The Montagna Pistoiese EcoMuseum is a partly open-air museum diffused throughout the territory, made up of outdoor itineraries, museums and education centers, whose mission is to help visitors discover the Tuscan Apennines to the north of Pistoia and explore the relationship between man and the environment as it’s developed over the centuries.
The administrative heart of the EcoMuseum is in Gavinana, a village in the municipality of San Marcello Pistoiese, inside the historic Palazzo Achilli, the home of the Central Information Point and equipped with interactive workshops and reception facilities.
The EcoMuseum comprises six itineraries: let’s take a look at them.
The iron trail tells the history of the iron industry in the Pistoiese Mountains from the Middle Ages to the 14th century. In 1543, Cosimo I de’ Medici transformed the area into the first iron industry centre in the Grand Duchy of Tuscany, thanks to the surrounding forests and abundance of water, both necessary for naturally fuelling the forge.
You can visit the Ironworks in Maresca, a hamlet in the municipality of San Marcello Piteglio, which is the oldest in Tuscany, built around the mid-14th century and in operation until the end of the 1980s, while the hamlet of Pontepetri is home to the Iron Museum and educational garden. The Ironworks Path, starts here, winding along the Maresca creek, which once fuelled the ironworks in Pontepetri.
Make sure you don’t miss the Suspension Bridge in Mammiano, built in 1922 and one of the longest pedestrian bridges in the world.
The ice trail introduces visitors to the production of natural ice, which developed in the Pistoiese Mountains from the end of the 1700s to the early 20th century.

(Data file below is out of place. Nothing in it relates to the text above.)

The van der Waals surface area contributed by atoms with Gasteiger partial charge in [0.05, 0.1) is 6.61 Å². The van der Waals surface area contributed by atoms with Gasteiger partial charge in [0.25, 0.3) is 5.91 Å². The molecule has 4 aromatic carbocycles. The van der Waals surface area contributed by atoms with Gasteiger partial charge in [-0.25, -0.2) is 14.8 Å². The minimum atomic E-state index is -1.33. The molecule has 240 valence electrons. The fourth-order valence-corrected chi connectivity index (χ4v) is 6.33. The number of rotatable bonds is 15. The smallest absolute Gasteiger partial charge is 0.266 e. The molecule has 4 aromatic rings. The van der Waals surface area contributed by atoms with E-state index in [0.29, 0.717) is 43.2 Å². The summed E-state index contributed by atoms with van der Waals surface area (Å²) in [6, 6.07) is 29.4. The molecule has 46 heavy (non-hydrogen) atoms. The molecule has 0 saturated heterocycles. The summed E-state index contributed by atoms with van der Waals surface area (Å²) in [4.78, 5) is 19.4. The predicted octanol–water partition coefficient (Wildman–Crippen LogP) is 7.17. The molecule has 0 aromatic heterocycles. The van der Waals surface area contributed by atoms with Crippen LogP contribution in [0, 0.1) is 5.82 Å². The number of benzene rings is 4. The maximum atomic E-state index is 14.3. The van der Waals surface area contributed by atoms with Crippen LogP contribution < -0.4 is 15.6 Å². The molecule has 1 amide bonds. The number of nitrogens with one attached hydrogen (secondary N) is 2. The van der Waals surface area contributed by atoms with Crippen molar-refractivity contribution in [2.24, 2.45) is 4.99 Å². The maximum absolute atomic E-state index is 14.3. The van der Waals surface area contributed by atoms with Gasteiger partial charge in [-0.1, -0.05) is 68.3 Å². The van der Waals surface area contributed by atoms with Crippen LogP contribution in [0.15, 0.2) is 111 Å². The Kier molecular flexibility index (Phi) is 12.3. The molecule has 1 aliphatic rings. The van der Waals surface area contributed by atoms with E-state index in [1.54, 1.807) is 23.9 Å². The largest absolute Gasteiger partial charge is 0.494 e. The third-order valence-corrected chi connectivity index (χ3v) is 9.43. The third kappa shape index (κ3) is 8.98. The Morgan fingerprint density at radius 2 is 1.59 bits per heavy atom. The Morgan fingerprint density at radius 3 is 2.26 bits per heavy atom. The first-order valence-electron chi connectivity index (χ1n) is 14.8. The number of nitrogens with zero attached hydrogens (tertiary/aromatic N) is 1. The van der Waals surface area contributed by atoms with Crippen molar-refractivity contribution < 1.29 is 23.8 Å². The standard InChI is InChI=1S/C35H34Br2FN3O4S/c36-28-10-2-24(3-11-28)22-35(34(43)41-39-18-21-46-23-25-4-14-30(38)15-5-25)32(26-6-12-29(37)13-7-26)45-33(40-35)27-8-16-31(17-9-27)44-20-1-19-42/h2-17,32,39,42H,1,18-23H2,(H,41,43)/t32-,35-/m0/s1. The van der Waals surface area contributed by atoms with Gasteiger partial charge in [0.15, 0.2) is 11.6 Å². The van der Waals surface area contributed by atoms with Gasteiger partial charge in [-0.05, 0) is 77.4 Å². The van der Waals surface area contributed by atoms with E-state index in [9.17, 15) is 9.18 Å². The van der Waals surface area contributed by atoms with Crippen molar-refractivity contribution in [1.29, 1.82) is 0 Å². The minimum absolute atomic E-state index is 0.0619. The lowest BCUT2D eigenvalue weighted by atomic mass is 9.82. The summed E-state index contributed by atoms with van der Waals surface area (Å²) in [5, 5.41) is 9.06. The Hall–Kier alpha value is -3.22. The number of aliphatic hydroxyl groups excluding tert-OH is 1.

Visitors can explore the Madonnina Ice House in Le Piastre (Pontepetri), where ice was stored, and the Ice learning center in Pracchia, with original tools and historic photos, and hike along the Ice Path, 9 km long, connecting Le Piastre to Pontepetri.
The nature trail leads visitors on a discovery of the richness of the Pistoia Apennines and includes a stop at the Botanical Gardens in Abetone, an ecological oasis that conserves many Alpine species, like spruce trees.
Also in Abetone, exhibitions and educational courses at the Learning Centre in Fontana Vaccaia further explore the theme of nature.
The sacred art trail is centered around the Parish Church of Santa Maria Assunta in Popiglio, a splendid example of Romanesque architecture that was once rich in artworks, donated as votive offerings by a family of Popiglio origin living in Rome, the Vannini, and today on display in the Diocesan Museum of Sacred Art.
The Everyday life trail explores the customs of the past and the mountain communities’ relationship with work and the environment.
The itinerary begins at the Museum of the Pistoia Apennine People in Cutigliano, which narrates how people lived in this area from past centuries to today and which offers two workshops: one dedicated to toys and one to the art of wool weaving.
The itinerary continues to Orsigna along the chestnut trail, which leads to the Molino (Mill) di Giamba, built in 1820 and still used today for grinding the chestnuts harvested in the nearby forests.
The Stone trail includes the Via Francesca della Sambuca, a medieval pilgrimage route that leads from the hamlet of Pavana to Sambuca Castello, a medieval fortified village.
Make sure to stop by the Stone Learning Centre in Sambuca Pistoiese, where tools and objects from the historic mason trade are on display, as well as the Biogenetic Reserve in Acquerino and the Romanesque Parish Church of Furfalo, in Marliana, dating to the 10th century and whose ruins are hidden in the forest.